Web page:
In that sense, during the 2000s, after a persistent but little-recognized struggle, many women survivors of Pinochet's extermination centers began to form collectives and women associations. These women, through a feminist lens and standpoint, began to denounce the violence they suffered during the dictatorship and which, until then, had remained invisible, hidden from the public eye. Along these lines, the Colectivo de Mujeres Sobrevivientes Siempre Resistentes (Always Resisting’ Collective of Women Survivors‘; CMSSR) was created, composed mainly of women who survived different political detention and torture centers in Santiago. This organization became a key factor in understanding the patriarchal element of the military regime repression, that remains integrated to this day in the prevailing neoliberal model.

Beatriz Bataszew, member and founder of the organization, explains it as follows: “The key issue that we wanted to bring attention to was sexual political violence, an element which was not incorporated by any of the human rights organizations which we worked with. Therefore, we decided to form a collective that was both feminist and transgenerational. The recognition of the existence of sexual political violence during the dictatorship did not exist as human rights demand, or if it existed, it was viewed as a collateral damage that women of the time had suffered".

The Women Survivors collective became an example not only for other survivors, but for hundreds of feminist women of younger generations. By creating their own feminist and transgenerational collective, these women were taking actions to highlight the importance of placing sexual political violence at the center of discussion, as an issue that deserved attention and demanded specific actions. This interpretation entailed a significant advancement towards the recognition of the victims’ dignity since, at the time, the issue of sexual political violence was not considered a human rights priority, but rather was reduced to this idea of mere "collateral damage".

As previously noted, the CMSSR served as inspiration for other organizations, as highlighted by Ester Hernández, former political prisoner and member of the feminist collective Urdiendo Memorias of the city of Concepción. For Ester, collaboration between feminist organizations has played a key role towards the endurance of their collective demands, in addition to contributing to the recovery of collective memory within the feminist movement, on the basis of the experiences of unrelenting women continue to strive for radical change in society.

The activist arena of all these organizations has been varied. Such is the case of the Urdiendo Memorias collective, as Ester Hernández describes it when referring to their advocacy: “We have moved from the intimate to the private, and from the private to the public, through theater, mural paintings, books, conversations, and the documentary 'Living Memory’.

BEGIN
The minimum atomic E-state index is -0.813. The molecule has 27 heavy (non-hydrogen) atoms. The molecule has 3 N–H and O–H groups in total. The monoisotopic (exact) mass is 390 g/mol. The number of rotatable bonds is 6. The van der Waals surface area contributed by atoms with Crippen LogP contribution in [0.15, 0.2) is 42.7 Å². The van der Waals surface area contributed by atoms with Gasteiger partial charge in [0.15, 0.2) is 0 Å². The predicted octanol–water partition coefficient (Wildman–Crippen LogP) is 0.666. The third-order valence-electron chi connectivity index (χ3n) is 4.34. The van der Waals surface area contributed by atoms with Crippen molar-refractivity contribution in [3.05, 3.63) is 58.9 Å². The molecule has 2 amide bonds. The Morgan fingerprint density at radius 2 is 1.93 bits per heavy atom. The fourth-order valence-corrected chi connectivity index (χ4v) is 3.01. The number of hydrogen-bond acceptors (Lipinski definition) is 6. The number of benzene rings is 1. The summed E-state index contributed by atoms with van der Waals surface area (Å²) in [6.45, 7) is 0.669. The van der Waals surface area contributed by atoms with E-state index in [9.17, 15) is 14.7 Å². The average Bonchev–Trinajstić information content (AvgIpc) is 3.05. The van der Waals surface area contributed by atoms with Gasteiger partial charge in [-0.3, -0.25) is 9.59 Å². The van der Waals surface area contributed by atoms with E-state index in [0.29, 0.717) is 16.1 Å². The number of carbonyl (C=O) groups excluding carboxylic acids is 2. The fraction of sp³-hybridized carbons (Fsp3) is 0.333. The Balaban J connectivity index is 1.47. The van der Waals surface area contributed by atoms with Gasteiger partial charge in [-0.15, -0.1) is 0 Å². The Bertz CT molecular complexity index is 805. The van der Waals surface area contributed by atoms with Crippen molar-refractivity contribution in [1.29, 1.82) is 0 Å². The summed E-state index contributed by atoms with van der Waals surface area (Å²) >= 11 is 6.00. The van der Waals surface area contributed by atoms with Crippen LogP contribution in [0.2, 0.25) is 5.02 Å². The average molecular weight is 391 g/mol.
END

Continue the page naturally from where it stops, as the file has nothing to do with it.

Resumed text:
On the other hand, Raquel Roa from the AFEP also highlights the importance of feminist perspectives in human rights organizations: “Our organization has experienced huge changes, especially in our language, which is now more inclusive by recognizing the different forms of violence that women face in all circles of society. We call on society and the people to recognize the struggles of women that have allowed for important changes, and that we must continue to work together for the creation of the society for which so many of our sisters and brothers have fought, and which the dictatorship tried to take from us”, she said.

Feminist strategies as a legacy for the future


Resueltas Feministas

Despite the resilience these women have shown, the struggles of their organizations have been incredibly challenging. As mentioned, these last 50 years have been decades of perseverance and ongoing resistance. Most of the groups mentioned in this article have faced State violence, impunity in the judicial system, and the misappropriation of their demands by political actors, among other obstacles. However, thanks to their unwavering determination, Chilean society has made great strides towards the recognition of their historical demands.

According to Beatriz Bataszew of the CMSSR, these social advances serve as symbols, mainly in women and the younger generations, that represent some degree of social reparation for the victims of the military regime. In her opinion, the survivors of the dictatorship have themselves promoted a sort of "self-reparation" through collaborative reflection with younger generations, strengthening the autonomous and collective memory of the people, especially of women.

However, in a country where impunity and the outright denial of human rights violations during the dictatorship prevail, and where "victims" have been forced to seek justice and reparation by their own means, the challenges that lie ahead are considerable, even today. Raquel, from AFEP, believes that, to face these challenges as a society, 50 years after the coup d'état, we must rely on solidarity and on the preservation of memory.

"Regarding the future, I believe that all we need as a people, in order to move forward and continue fighting to avoid being crushed by the economic powers that be, is unity. 50 years after the coup, we are dangerously close to once more validating a Constitution written for the people, without the people. It must be stressed that it was also written by force, with the fear of the population, and the blood of our comrades," she emphasized.

In the opinion of Ester Hernández from Urdiendo Memorias, the challenge that the commemoration of this 50th anniversary poses, must be undertaken with perseverance and without fear: "The call is for women to be able to denounce with no fear and without being hurt, and for us to bury this unseen transgenerational damage, but that has been so difficult to deal with for all the families and the women who have experienced these situations."

On this road to the commemoration of the 50th anniversary of the 1973 Chilean coup d'état, María Stella Toro, a member of the Resueltas Feministas collective, provides us with a closing thought on the importance of preserving memory and keeping the resistance alive: "For us, it is important to resist, remember, share, speak, and also to laugh, dance, think of ourselves from our bodies, think of ourselves from the point of view of this long history that woven by feminism. It is still key to enable these spaces of conversation, of visibility, and that no history, none of our stories or those of our companions – be they here with us, or no longer – are forgotten".